Q&A with American singer-songwriter Donovan Keith

– Congratulations on the release of your latest single, “Heartbreak Soliloquy”. Can you tell us a bit about the inspiration behind the song and what it means to you?

The song is a reflection on a few past breakup experiences mixed together. I’ve been on all sides of it. I’ve been cheated on, I’ve been the person fighting to keep a spiraling relationship together, and I’ve also been the person to grow feelings for someone new and walk away from someone. Most people if not all have been there. The song is an homage to all of that. The lyrics live in that space between when we accept things are done, but we’re still broken, bitter and there’s a lingering melancholy that takes time to heal. People really seem to be resonating with that.

– We read that “Heartbreak Soliloquy” was written without any musical accompaniment. Could you tell us more about this creative process and how it influenced the overall sound and message of the song?

It’s the only song I’ve written like that. I go on these daily hikes on these wooded trails near my house. Often when I’m on the hike I’ll work through deeper emotions and thoughts and sometimes great phrases and lyrics just flow through my mind. This song practically wrote itself in an hour or two. But when I tried to put instruments in the arrangement, it felt wrong. If i gave it drums or piano or horns, the song totally changed as if it was rejecting those things. I finally realized that the lyrics are the song and whatever instrumentation I added needed to be very subtle and stay out of the way. It’s quite the opposite of all my previous recording experiences and I found it refreshing.

– “Heartbreak Soliloquy” features instruments recorded in Madrid, Spain, with exceptional Spanish musicians. How did this collaboration come about and what was it like incorporating their talents into the song?

I traveled to Spain last Summer to play a few shows in Madrid and a festival in Andalucia called Pueblos Blancos Music Festival. I’ll be going back again this Summer. Because I couldn’t take my entire band from Austin to Spain, we were introduced to some great Madrid based musicians that played our shows. We instantly connected and I was impressed by how seamlessly they fit in with our music style and personalities. I definitely needed and wanted a different recording experience. All the excitement and momentum I currently have is in Spain, and so what better place to record than somewhere you feel excited, comfortable, and welcome. In the American routine, daily life is a grind full of constant distraction. Going there and being among great musicians in a different culture gave me space to clear my head, to focus on expression. The musicians I worked with were amazing and even though I haven’t learned much Spanish yet, we were able to speak the same musical language together.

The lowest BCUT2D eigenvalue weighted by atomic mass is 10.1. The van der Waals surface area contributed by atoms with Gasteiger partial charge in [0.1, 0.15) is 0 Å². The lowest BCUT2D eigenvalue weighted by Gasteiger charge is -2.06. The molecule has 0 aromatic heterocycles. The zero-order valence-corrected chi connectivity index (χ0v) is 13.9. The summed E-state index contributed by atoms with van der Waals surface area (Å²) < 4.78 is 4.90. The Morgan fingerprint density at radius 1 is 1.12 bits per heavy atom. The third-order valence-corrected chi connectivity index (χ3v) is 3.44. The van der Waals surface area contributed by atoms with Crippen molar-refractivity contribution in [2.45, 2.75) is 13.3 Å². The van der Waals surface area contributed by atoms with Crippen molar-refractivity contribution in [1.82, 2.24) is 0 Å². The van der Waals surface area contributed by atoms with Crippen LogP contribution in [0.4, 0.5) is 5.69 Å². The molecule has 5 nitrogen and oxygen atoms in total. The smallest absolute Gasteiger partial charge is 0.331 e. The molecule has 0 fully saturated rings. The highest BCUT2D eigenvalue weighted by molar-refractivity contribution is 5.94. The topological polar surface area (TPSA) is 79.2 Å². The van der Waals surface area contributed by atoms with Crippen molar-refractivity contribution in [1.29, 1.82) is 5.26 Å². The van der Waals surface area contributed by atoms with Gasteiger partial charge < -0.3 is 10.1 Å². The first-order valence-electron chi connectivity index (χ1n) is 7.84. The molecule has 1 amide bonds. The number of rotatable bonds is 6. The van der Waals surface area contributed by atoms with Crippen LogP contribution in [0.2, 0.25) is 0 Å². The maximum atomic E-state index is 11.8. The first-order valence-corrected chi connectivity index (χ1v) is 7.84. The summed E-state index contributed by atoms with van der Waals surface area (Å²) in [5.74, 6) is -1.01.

– You’ve been a prominent figure in the music scene for over a decade, both as a solo artist and as the frontman of Soul Track Mind. How has your musical journey evolved over the years and what have been some of the most significant milestones for you?

I started out coming from a Theatre background having never been in a band previously. I couldn’t read music, couldn’t play an instrument, and hadn’t written a song but somehow I told myself being a singer was what I was going to do. Because I didn’t have that foundation it has taken me much longer to reach milestones and though I’ve been able to do some amazing things, I think the best is yet to come. Even though I’ve been doing it for a few years now, I feel like I’m in a much better place spiritually. Any thoughts of fame or riches I was hoping to achieve when I was young have faded. I care more about pursuing art for art’s sake and performing and communicating to audiences with passion wherever that takes me.

– You’ve had the opportunity to share the stage with renowned acts and perform at prestigious music festivals. How have these experiences shaped you as an artist and what have you learned from collaborating with such talented musicians?

I think people sometimes get caught up in celebrity. I’ve never been one to put people on pedestals regardless of how skilled or famous they are. When you’re around them, they’re just normal people. Everyone is far less extraordinary than they appear on stage. It’s given me confidence to know that I’m no different from them and to keep myself grounded. Some famous artists have no talent whatsoever, while others are extraordinary talents that never see the light of day. Fame doesn’t indicate talent or ability. It’s meaningless. Good musicians can communicate anywhere, anytime, with anybody. I resonate the most with passionate artists and one’s who pursue music for unselfish reasons.

– Now that “Heartbreak Soliloquy” is available on major streaming platforms, what are your future plans? Can we expect more music from you in the near future, and is there anything else you’d like to share with your fans?

I have another follow up single coming in a few weeks and I’ll be spending a few months in Europe this Summer starting with a few weeks in Spain playing shows with some of the musicians I recorded with. I’ve been invited to play at Live At Heart Fest in Sweden and I’ll also be playing a few dates in the UK, Germany, and Belgium. As much as I’ve enjoyed growing as an artist in Texas, I feel a much stronger gravitational pull from Europe and I feel like it may be where some of my future musical exploration lies.